2nd Gent (Aside to Bertram): What do you think of your best friend now?
Bertram (Replying aside): The son of a bitch.
1st Soldier: Now, then, getting back to Captain Dumaine, would you say he is honest?
Parolles: Hell, no. He’d steal money out of a church collection plate. He’s also a drunk, and his personal habits are strictly low-class.
1st Soldier: And what would you say about him as a soldier?
Parolles: His only skill is marching in a parade.
1st Soldier: Do you think he could be bribed?
Parolles: For sure. He’d sell his soul to the devil for a gold crown.
1st Soldier: And what about his brother, the other Captain Dumaine?
Parolles: He’s a bird of the same feather, only more evil and cowardly.
(The Second Gentleman raises his hand to strike Parolles but is restrained by the other two men.)
1st Soldier: And if we spare your life, will you defect to our side?
Parolles: Absolutely! I’ve always loved Sienna.
1st Soldier: And will you tell us everything about Count Rousillon?
Parolles: Yes. Anything you want to know.
1st Soldier: I will confer with the General.
(The First Soldier confers in whispers with the three men while Parolles looks afraid.)
1st Soldier: I’m sorry, sir, but the General says you must die.
Parolles: No! No!
1st Soldier: There’s no reason for a traitor like you to live.–Executioner!
Parolles: No! No! Don’t kill me! Take off my blindfold! Please!
1st Soldier: Yes, I can do that.
(The First Soldier removes the blindfold and signals the other Soldiers to untie Parolles.)
1st Soldier: Recognize anyone?
(Parolles stands up slowly. He is stunned speechless.)
Bertram: Captain Parolles.
1st Gent: Our noblest captain.
2nd Gent: Do you have any message for Lord Lafeu? We’re going back to France. The war is over.
Bertram: Come on, guys. Let’s go.–Well done, soldiers.
(They all go out, leaving Parolles alone. He collects himself and speaks calmly.)
Parolles: Very well. So be it. A man must live according to his nature. I wasn’t meant to be a hero–or even a soldier. I was meant to be–a schemer. I was meant to live by dishonesty. And for a dishonest man who knows what he is, there’s always a place in this world. (He faces in the direction of the party that just left.) Gentlemen, I thank you.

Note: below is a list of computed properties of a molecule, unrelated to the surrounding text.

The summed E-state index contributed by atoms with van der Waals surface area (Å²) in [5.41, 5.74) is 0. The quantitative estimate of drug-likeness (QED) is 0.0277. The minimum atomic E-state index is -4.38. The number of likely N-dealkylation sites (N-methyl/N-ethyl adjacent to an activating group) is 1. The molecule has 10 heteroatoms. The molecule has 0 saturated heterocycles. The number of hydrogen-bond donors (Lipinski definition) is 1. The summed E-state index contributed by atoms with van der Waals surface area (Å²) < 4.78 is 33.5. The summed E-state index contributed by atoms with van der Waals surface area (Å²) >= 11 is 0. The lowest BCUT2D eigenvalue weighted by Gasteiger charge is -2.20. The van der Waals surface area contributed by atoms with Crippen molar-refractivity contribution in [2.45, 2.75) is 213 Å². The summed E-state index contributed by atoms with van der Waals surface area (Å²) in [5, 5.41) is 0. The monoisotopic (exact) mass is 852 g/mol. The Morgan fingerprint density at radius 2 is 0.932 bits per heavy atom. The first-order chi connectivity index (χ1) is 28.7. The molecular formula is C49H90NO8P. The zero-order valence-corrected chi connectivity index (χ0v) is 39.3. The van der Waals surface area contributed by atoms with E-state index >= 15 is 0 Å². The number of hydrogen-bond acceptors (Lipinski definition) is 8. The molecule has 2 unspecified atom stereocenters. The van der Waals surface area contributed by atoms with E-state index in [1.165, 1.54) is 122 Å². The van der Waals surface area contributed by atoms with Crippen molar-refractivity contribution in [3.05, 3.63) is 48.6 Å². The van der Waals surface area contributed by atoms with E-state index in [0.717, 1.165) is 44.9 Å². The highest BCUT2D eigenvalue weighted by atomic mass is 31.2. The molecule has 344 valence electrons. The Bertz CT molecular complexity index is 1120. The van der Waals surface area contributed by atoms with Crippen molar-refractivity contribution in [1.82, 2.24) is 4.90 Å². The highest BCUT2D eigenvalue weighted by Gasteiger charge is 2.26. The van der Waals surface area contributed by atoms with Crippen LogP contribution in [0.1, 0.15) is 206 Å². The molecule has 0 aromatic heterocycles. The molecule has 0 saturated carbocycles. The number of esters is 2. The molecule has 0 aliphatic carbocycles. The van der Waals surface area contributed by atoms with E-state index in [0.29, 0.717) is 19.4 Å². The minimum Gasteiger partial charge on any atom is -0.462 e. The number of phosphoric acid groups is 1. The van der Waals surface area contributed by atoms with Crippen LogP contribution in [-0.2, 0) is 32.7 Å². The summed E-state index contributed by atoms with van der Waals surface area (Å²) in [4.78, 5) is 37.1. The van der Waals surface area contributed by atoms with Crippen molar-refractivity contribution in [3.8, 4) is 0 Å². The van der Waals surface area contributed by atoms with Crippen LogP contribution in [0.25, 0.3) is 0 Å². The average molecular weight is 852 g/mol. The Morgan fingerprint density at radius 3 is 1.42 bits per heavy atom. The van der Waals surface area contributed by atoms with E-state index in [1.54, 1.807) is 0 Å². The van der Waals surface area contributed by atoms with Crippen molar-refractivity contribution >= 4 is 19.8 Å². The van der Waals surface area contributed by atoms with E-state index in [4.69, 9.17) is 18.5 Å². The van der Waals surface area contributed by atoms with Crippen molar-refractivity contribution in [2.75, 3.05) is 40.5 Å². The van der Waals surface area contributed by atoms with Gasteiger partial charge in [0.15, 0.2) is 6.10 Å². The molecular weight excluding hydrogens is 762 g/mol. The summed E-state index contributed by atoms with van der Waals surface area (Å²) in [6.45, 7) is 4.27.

(He goes out in the same direction.)
(Author’s note: Bertram’s midnight tryst in Diana’s bedroom occurs at this point, but Shakespeare skips over it.)
Act 4, Scene 5. (Scene 4 in the original.) The Widow’s house in Florence. Helena, the Widow, and Diana come in.
Helena: I promised you a dowry for Diana for helping me, and I intend to keep my promise. The King will guarantee it. We must go to Marseilles to meet with him. Bertram believes I’m dead, and he’s returning to Rousillon. We’ll try to get there before he does. You’ll see how this all works out for all of us.
Widow: We’ve trusted you so far, madam. We’ll see it through to the end.
Helena (To Diana): This may get a bit unpleasant before it’s over.
Diana: It’s all right. I can take it.
Helena: Our transportation is arranged. We’re leaving now.
Widow: All right. (To Diana) Come, my dear.
(They all leave.)
Act 4, Scene 6. (Scene 5 in the original.) The Countess’s palace in Rousillon. The Countess comes in with Lafeu. (Author’s note: Most of the Clown’s lines have been cut and his entrance is deferred until just before the end of the scene.)
Lafeu: I blame it on that guy Parolles. He’s a bad influence on your son. He was the one who persuaded your son to run off to fight in the war. If Bertram hadn’t done that, I suppose Helena would still be alive today.
Countess: That girl was very dear to me. I wish Parolles had never been born.
Lafeu: It’s very sad about Helena. She was a wonderful girl. (Pause.) Em, I’ve had a talk with the King about your son and my daughter.
Lafeu: After all that’s happened, I think Bertram is wiser and more mature than he was before. And he is a good fellow. And now that he’s–you know, single again–I’d like him to marry my daughter. The King’s in favour of it. And it would certainly help patch things up between the two of them. How would you feel about it?
Countess: Why, Lord Lafeu, I would be honoured.
Lafeu: The King is coming here from Marseilles. He’s moving his court again. I expect him to arrive tomorrow.